Depression, also called major depressive disorder (MDD), commonly occurs in people with epilepsy and contributes to a lower quality of life, increased time in hospitals, and less control over seizures. Though the two illnesses often occur together, depression is frequently overlooked and undiagnosed.
This article will discuss the connection between epilepsy and depression, the complications of having both disorders, and how to diagnose them. It will also provide treatment options for epilepsy and depression and ways to cope with them.
The Connection Between Epilepsy and Depression
Depression is the most common mental illness in those who have epilepsy. In fact, people with epilepsy are three times more likely to be diagnosed with depression than those without epilepsy. Having depression with epilepsy can be highly disruptive when left untreated, and it often affects a person’s quality of life more significantly than seizures do.
While the connection may be due to various reasons, managing and coping with epilepsy has been found to impact mood and cause depression symptoms.
Recent data shows that the prevalence of depression in people with epilepsy is actually higher than once thought, and whether a person develops depression is not dependent on the severity of epilepsy or how controlled it is. About 23% of people with epilepsy are also diagnosed with depression.
Complications of Epilepsy and Depression
Depression has been shown to worsen epilepsy. It can lead to negative outcomes following surgery for epilepsy and can also interfere with medications used to treat epilepsy symptoms. Depression is also associated with suicide and can severely impact a person with epilepsy’s life.
If you are having suicidal thoughts, contact the National Suicide Prevention Lifeline at 988 for support and assistance from a trained counselor. If you or a loved one are in immediate danger, call 911.
For more mental health resources, see our National Helpline Database.
Diagnosis of Epilepsy and Depression
Early diagnosis of depression in those with epilepsy is extremely important for successfully managing both illnesses. If depression is suspected, you should contact a mental health professional as soon as possible.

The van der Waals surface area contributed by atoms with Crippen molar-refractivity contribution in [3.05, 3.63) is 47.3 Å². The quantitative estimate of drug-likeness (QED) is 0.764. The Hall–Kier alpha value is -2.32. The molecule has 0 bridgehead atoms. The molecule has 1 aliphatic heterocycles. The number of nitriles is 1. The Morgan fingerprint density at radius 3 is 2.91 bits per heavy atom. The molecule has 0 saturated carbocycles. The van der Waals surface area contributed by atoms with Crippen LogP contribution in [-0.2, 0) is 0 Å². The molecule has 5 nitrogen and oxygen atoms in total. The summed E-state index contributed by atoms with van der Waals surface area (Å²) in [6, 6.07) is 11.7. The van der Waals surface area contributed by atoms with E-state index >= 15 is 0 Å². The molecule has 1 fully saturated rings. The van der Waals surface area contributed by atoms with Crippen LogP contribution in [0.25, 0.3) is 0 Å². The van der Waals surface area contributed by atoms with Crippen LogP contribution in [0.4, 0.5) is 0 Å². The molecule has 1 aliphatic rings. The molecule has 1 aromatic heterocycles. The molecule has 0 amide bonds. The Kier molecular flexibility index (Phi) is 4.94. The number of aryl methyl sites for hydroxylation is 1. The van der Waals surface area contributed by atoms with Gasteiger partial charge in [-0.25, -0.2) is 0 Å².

Diagnostic Criteria for Depression
The Diagnostic and Statistical Manual of Mental Disorders version 5 (DSM-5) requires you have at least five of the following symptoms for two weeks for a diagnosis of major depressive disorder:
- Depressed mood
- Loss of interest or pleasure
- Weight loss or gain
- Sleeping too much or too little
- Slow psychomotor movements
- Feeling worthless or excessive/inappropriate guilt
- Decreased concentration
- Thoughts of death or suicide
In addition, the following four criteria must be present:
- The symptoms cause significant distress or impact functioning.
- The symptoms experienced are not caused by substance use.
- The symptoms are not due to a psychotic disorder.
- The person does not have a history of mania or hypomania.
Common Depression Symptoms in People With Epilepsy
In people with epilepsy, the most common depression symptoms include:
- Poor frustration tolerance
- Loss of interest or pleasure
- Feelings of self-deprecation
- Feelings of guilt
- Crying bouts
As some of these symptoms don’t meet the formal criteria for MDD, depression is often missed in those with epilepsy.
Depression Screening Tools
Depression can only be diagnosed by a mental health professional. Screening tools are often used to help identify depression symptoms and help with making a diagnosis. There are many tools to screen for depression, including:
- The Patient Health Questionnaire 9 (PHQ-9)
- Hospital Anxiety and Depression Scale (HADS)
- Mini-International Neuropsychiatric Interview (MINI)
- Neurological Disorders Depression Inventory for Epilepsy (NDDI-E)
All of these tools have also been validated for those with epilepsy.
When to See a Healthcare Provider
Depression and epilepsy have a bidirectional relationship, meaning they can affect and potentially worsen one another. If you or a loved one are experiencing any symptoms of depression or if epilepsy symptoms change or worsen, see your healthcare provider immediately.
Treatment of Epilepsy and Depression
Depression can affect the effectiveness of epilepsy medications, especially for those who were diagnosed with depression prior to developing epilepsy. Therefore, it’s essential to be in regular communication with your healthcare provider to monitor symptoms and ensure treatment efficacy.
Some medications that are used to treat depression can worsen seizures. Therefore, people with epilepsy should work closely with a healthcare provider specializing in treating epilepsy and a psychiatrist. Antidepressants should be started in low doses and increased as needed and tolerated. Medications that are recommended to treat depression in people with epilepsy include:
- Selective serotonin-reuptake inhibitors (SSRIs)